Sports-based interventions are utilized today in many countries in cross-sectoral cooperation, for instance, as a means of social inclusion. However, not enough is known about the conditions of development or the formalization of operations. Accordingly, in this article, we focus on two instances of midnight football carried out in two suburban areas in Sweden in order to explore the mechanisms and conditions for interventions to achieve increased formalization and sustained operation. Through an analysis of interviews and network visualizations, we examine how collaborating agencies conceive of and describe their role in the assemblages of agencies surrounding and enabling the interventions. By looking closely at the forms of collaboration and communication in these networks, we find that the interventions have developed locally and not according to a central or strategic design. We identify three levels of design within the interventions, where communication, cooperation, and formalization can be governed: practice, program, and preconditions. Through a detailed analysis of these levels of intervention, we present crucial mechanisms for increased formalization and sustained operation and how these mechanisms differ between sites. In conclusion, on the basis of our analysis, we discuss refined approaches to understanding the temporality and interchangeability in the formation of cooperation and thus offer a refined conceptualization of the formalization of operations.

  • 6.
    Gruber, Sabine
    Linköping University, Faculty of Arts and Sciences. Linköping University, Department of Culture and Society, Division of Social Work.
    Migrant families, integration, and borders in the Swedish foster care service2020In: Family Life in Transition: Borders, Transnational Mobility, and Welfare Society in Nordic Countries / [ed] Johanna Hiitola, Kati Turtiainen, Sabine Gruber, Marja Tiilikainen, London and New York: Routledge, 2020, 1, p. 47-57Chapter in book (Refereed)
  • 7.
    Gruber, Sabine
    et al.
    Linköping University, Department of Culture and Society, Division of Social Work. Linköping University, Faculty of Arts and Sciences.
    Turtiainen, Kati
    Hiitola, Johanna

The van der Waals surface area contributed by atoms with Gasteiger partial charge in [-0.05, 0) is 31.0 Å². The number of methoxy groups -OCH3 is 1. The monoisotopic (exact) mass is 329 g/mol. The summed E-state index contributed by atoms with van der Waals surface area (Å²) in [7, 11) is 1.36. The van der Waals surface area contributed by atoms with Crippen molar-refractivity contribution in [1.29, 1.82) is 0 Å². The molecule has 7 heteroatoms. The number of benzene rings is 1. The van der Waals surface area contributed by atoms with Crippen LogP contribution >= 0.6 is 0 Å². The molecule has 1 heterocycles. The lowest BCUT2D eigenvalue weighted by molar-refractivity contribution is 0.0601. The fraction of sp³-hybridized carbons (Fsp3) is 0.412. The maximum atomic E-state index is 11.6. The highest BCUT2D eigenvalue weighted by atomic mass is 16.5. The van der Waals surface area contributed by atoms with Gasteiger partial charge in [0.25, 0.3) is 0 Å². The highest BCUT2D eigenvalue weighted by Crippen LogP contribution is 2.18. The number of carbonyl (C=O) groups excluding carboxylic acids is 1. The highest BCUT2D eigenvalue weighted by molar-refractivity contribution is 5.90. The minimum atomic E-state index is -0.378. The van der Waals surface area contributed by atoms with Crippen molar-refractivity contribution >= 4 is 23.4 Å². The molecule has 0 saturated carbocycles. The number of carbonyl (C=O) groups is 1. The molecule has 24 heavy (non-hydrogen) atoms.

Tilikainen, Marja
    Introduction: The changing wefare state2020In: Family Life in Transition: Borders, Transnational Mobility, and Welfare Society in Nordic Countries / [ed] Johanna Hiitola, Kati Turtiainen, Sabine Gruber, Marja Tiilikainen, London and New York: Routledge, 2020, 1, p. 1-9Chapter in book (Refereed)
  • 8.
    Härnbro, Simon
    Linköping University, Department of Culture and Society, Division of Social Work. Linköping University, Faculty of Arts and Sciences.
    Fabricating the motivated client: problematising the market of social work in Sweden2019In: Critical and radical social work An international journal, ISSN 2049-8608, E-ISSN 2049-8675, Vol. 7, no 2, p. 189-202Article in journal (Refereed)
    Abstract [en]

    This article targets the advancement of a market orientation in Swedish social work, with a specific focus on motivational work and the construction of the motivated client. Informed by a governmentality approach, the article analyses the formation of the ideal client in a market-oriented social work setting in Sweden. The empirical focus is front-line social workers and their work. The analysis is directed at the ways in which front-line social workers conceptualise the ideal client and how such a formation is made possible. The analysis contributes to problematising motivational work as something inherently good and progressive in neoliberal times, in social work practice as well as research. The main conclusions concerning the fabrication of motivated clients as part of a broader neoliberal agenda and challenges for social work are further reflected upon.

  • 9.
    Livholts, Mona
    Linköping University, Department of Culture and Society, Division of Social Work. Linköping University, Faculty of Arts and Sciences.
    A Situated Reading Diary of Exhaustion as a Creative Methodology: Mona Livholts Reads Creative Ecologies written by Hélène Frichot2019In: Reading Writing Quarterly, Vol. 1Article in journal (Other academic)
  • 10.
    Livholts, Mona
    Linköping University, Department of Culture and Society, Division of Social Work. Linköping University, Faculty of Arts and Sciences.